Some of the most influential theoretical contributions of the last several decades have sought to formulate the relationship between the body and its symbolic environments through the concept of the symptom. Perhaps the most influential of these was Lacan’s conception of speech and desire, in which the symptom, as signifier, discloses a set of meanings which disturb conscious discourse. Deleuze and Guattari’s subsequent insistence that schizophrenia should not be interpreted in negative terms, as the signs of a breakdown, but as the positivity of desire breaking through to a new, possibly revolutionary, plane of existence specifically attacked the psychoanalytic notion of the symptom by tying it to the structures of social repression. Beyond these debates, the symptom has figured in the theory of literature, historical materialism, embodiment and sexuality, and dialectics. This symposium seeks to situate the concept of the symptom in relation to these theoretical and political issues in order to ask what the symptom means for us today. How has the concept of the symptom persisted and how can it help us understand the relationships between pathology and thought, desire and language, praxis and theory, politics and art in our present age? The event will consist of a small number of concurrent panels, plenary panels, and roundtable discussion. Contributions engaging critically and polemically with Deleuze from a range of diverse backgrounds are especially welcome. Submissions will be considered for inclusion in a special issue of Deleuze Studies.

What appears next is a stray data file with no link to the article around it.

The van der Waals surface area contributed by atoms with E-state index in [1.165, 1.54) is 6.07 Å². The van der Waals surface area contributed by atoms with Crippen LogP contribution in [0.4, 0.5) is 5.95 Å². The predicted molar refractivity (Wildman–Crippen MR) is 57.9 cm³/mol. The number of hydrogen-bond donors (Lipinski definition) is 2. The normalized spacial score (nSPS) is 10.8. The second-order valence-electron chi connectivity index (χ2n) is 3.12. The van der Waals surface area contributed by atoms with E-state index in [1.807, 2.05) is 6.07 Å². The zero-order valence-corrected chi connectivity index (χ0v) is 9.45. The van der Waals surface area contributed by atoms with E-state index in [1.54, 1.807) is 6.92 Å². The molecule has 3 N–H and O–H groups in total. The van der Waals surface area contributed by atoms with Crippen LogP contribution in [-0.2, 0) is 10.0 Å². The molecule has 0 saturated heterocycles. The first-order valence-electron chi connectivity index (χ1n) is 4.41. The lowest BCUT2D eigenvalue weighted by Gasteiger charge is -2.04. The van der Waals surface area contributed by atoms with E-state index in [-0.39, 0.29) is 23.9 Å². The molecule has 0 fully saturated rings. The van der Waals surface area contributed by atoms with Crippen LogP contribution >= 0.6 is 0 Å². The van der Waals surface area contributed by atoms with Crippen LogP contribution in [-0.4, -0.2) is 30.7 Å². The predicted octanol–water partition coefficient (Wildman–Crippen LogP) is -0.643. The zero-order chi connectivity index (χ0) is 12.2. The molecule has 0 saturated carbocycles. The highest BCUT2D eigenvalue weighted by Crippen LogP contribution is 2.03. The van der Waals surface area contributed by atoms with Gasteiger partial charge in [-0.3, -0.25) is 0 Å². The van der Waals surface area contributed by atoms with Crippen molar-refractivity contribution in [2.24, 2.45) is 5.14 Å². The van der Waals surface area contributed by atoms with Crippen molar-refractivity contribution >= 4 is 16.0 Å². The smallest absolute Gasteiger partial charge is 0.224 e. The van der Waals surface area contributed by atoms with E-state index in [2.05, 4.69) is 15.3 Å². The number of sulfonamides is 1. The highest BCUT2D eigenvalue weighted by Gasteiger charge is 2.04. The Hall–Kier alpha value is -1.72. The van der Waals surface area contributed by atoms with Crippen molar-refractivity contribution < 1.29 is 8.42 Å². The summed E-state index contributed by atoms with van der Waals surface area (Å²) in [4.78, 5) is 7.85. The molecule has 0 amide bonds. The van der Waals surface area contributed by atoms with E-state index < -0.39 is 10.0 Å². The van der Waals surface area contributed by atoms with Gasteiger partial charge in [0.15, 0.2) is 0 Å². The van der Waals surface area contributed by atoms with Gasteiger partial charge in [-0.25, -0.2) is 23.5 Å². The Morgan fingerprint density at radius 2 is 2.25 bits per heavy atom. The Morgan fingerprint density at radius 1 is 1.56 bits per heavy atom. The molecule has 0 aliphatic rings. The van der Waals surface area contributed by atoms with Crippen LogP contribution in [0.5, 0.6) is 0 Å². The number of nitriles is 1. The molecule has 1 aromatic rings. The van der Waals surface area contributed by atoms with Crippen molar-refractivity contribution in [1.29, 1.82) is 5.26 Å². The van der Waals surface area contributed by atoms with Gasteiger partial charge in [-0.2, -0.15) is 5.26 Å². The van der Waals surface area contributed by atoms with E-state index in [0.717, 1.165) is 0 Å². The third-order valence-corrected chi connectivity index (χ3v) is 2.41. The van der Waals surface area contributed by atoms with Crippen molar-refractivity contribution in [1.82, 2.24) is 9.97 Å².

Monte Verde, Costa Rica, July 25th-31st, 2010 – CALL FOR PAPERS
The International Society for the Study of Time (ISST) seeks proposals for presentations at its 2010 conference in the cloud forest of Costa Rica, on the theme of Origins and Futures. The ISST, renowned for its interdisciplinary scope, welcomes contributions from all scholarly, creative, or professional perspectives. Synthetic, foundational work is especially welcome.
All Information here.
SantralIstanbul, location provided by Istanbul Bilgi University – April 22nd-24th, 2010
information on application and registration here
Deadline for applications: September 1st, 2009
Panel proposals, individual proposals and performance proposals are encouraged but not limited to following areas:
Un-gestalt, Détournament, Spectacle/Specular, Noise, Perversion, Madness, Schizo-analysis, Hysteria, Histrionics, Addiction, Altered states, Actual/Virtual, Immanence/Transcendental, Dialectics, Nomadology, Affect/Percept, Noumenon/Phenomenon, Time/Matter, Ressentiment, Macro/Micro Perceptions, Quantum, Becoming, Year Zero, Micro-politics, Minor literature, Ritournelle
Semiophagy is an interdisciplinary forum for scholars, artists, and activists to engage in semiotics, broadly construed. More than abstractly saying what signs are generally, Semiophagy pushes the concept of the sign toward questions of praxis. Instead of asking ‘what’ a sign is, it questions ‘how’ we discover and interpret signs in the first place.
Semiophagy aims to trace the being of signs from their phenomenological emergence to their existential significance, asserting that insofar as all signs must be interpreted, the search for every sign’s meaning is a creative urge expressed as art. This includes but is not restricted to philosophical and critical inquiries, visual works, pataphysical experiments, manifestos, comics, spoof ads and articles, dada, ethical treatises, as well as the history and myth of semiotics itself.
For possible publication in Spring of 2009, submissions to Semiophagy MUST BE RECEIVED BY MARCH 1ST, 2009.
Semiophagy is a blind, peer-reviewed publication. More Information here